Hello, dear readers! I usually make it a point to post at least once a week, but due to an inordinately busy schedule over the past few days, that goal has eluded me. But here I am, ready to post about one of the things that has been occupying my time away from the blog.
In the quaint Niles district of Fremont, CA lives the Niles Essanay Silent Film Museum, a little theater with a huge heart. It celebrates an integral part of this town’s heritage–one of which few people are aware. When visitors come to Fremont, little do most people know that it was here that one of the top early film companies, Essanay Studios, flourished and produced a multitude of films in the early 1900s. Charlie Chaplin produced many of his early films here. Broncho Billy Anderson, the first Western star, was born out of Essanay Studios. It was a major focal point for the film industry, and the Niles Essanay Silent Film Museum aims to educate the public about its history through tours, films, and festivals.
This weekend will be the Broncho Billy Silent Film Festival, an annual occasion that celebrates not only the legacy of Broncho Billy in Niles, but also the art of silent film as a whole. I have been busy volunteering and preparing for this festival, and I am happy to say that it’s going to be a great one this year. The opening night movie will be The Big Parade, the 1925 King Vidor epic that I consider to be among the top 5 silent films ever made. It will be followed by many other great features and shorts throughout the weekend, including a showing of Charlie Chaplin’s The Circus and the rarely seen 1928 comedy The Spieler, starring Alan Hale and Renee Adoree.
Sunday is the real kicker. Following group of her films, the festival will be graced with its guest of honor, the beautiful and talented 95-year-old Diana Serra Cary–the former Baby Peggy.
Between 1920 and 1924, Baby Peggy-Jean Montgomery was the toast of Hollywood. At the height of her fame, her film grosses equaled those of Charlie Chaplin, and she was one of the top three child stars of the silent era along with Jackie Coogan and Baby Marie. In 1924, her career took the turn of far too many Hollywood child stars–her stardom waned after her money was squandered by her father. She was relegated to vaudeville, and ultimately returned to Hollywood to work in bit parts to pay the bills. Later on, wanting to rid herself of the pain of Baby Peggy, she reinvented herself as Diana Serra Cary–becoming a prominent author, film historian, and activist for children’s rights. It was as Diana Serra Cary that she wrote a biography of former Hollywood rival Jackie Coogan, and that she became active in A Minor Consideration, an organization that advocates for children in the entertainment industry. And at 95 years old, she’s still going.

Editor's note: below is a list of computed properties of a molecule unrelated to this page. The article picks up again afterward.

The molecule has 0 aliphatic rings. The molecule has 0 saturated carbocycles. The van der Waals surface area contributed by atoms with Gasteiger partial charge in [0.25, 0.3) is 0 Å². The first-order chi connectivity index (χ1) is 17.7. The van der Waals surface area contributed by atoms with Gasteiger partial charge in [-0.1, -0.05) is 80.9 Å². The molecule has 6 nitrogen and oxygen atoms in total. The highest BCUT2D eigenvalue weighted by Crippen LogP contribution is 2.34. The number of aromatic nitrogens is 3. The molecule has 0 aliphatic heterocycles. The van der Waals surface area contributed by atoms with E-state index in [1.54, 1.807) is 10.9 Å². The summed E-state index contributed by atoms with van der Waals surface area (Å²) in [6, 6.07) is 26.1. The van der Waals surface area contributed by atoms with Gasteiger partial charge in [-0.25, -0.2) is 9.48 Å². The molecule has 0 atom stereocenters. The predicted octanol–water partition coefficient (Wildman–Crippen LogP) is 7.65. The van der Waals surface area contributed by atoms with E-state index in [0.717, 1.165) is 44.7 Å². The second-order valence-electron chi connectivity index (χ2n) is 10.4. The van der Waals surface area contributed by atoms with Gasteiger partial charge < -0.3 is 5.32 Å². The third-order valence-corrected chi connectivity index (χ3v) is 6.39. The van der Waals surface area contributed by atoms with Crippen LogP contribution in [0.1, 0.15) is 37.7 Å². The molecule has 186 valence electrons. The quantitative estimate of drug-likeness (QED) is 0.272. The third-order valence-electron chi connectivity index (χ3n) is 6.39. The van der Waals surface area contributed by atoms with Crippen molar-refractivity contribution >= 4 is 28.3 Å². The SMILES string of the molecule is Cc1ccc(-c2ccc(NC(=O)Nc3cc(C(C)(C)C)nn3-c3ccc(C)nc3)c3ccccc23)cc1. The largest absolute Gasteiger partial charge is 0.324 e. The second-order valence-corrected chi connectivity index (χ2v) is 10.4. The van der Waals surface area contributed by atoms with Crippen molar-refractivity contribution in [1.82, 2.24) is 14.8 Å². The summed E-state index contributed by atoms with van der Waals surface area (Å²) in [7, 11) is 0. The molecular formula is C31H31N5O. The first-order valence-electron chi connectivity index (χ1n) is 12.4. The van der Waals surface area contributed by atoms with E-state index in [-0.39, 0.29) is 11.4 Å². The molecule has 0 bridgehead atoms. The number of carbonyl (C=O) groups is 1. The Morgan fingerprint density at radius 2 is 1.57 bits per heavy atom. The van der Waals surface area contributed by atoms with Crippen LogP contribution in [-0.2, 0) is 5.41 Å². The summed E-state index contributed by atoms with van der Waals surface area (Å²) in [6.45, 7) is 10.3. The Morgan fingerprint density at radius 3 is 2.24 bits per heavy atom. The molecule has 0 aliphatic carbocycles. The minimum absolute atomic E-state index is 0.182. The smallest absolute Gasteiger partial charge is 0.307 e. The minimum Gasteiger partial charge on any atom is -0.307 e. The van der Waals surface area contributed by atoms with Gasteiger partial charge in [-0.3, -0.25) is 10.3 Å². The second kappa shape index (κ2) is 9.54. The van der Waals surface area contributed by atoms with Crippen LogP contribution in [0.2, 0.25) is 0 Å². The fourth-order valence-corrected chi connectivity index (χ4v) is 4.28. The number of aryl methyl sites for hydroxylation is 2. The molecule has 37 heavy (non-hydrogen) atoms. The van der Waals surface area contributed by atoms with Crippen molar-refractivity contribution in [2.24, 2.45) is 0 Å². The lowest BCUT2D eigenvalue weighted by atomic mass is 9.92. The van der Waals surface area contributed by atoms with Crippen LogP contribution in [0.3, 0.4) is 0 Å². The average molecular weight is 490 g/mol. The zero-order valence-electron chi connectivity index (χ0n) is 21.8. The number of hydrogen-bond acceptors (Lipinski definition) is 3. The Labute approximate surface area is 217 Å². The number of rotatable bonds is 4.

Now for the big news. I will have the unparalleled honor of interviewing Diana Serra Cary onstage at the Broncho Billy Silent Film Festival on Sunday. If you are in the area, please come out and see Circus Clowns, Peg O’ the Mounted, and the 2013 film Broncho Billy and the Bandit’s Secret in which Diana Serra Cary has an appearance at the age of 94. And see my Q&A with her between films! It promises to be a great day.
Here is the site for ticket information. You can reserve them online, or buy them at the door. I look forward to seeing you there!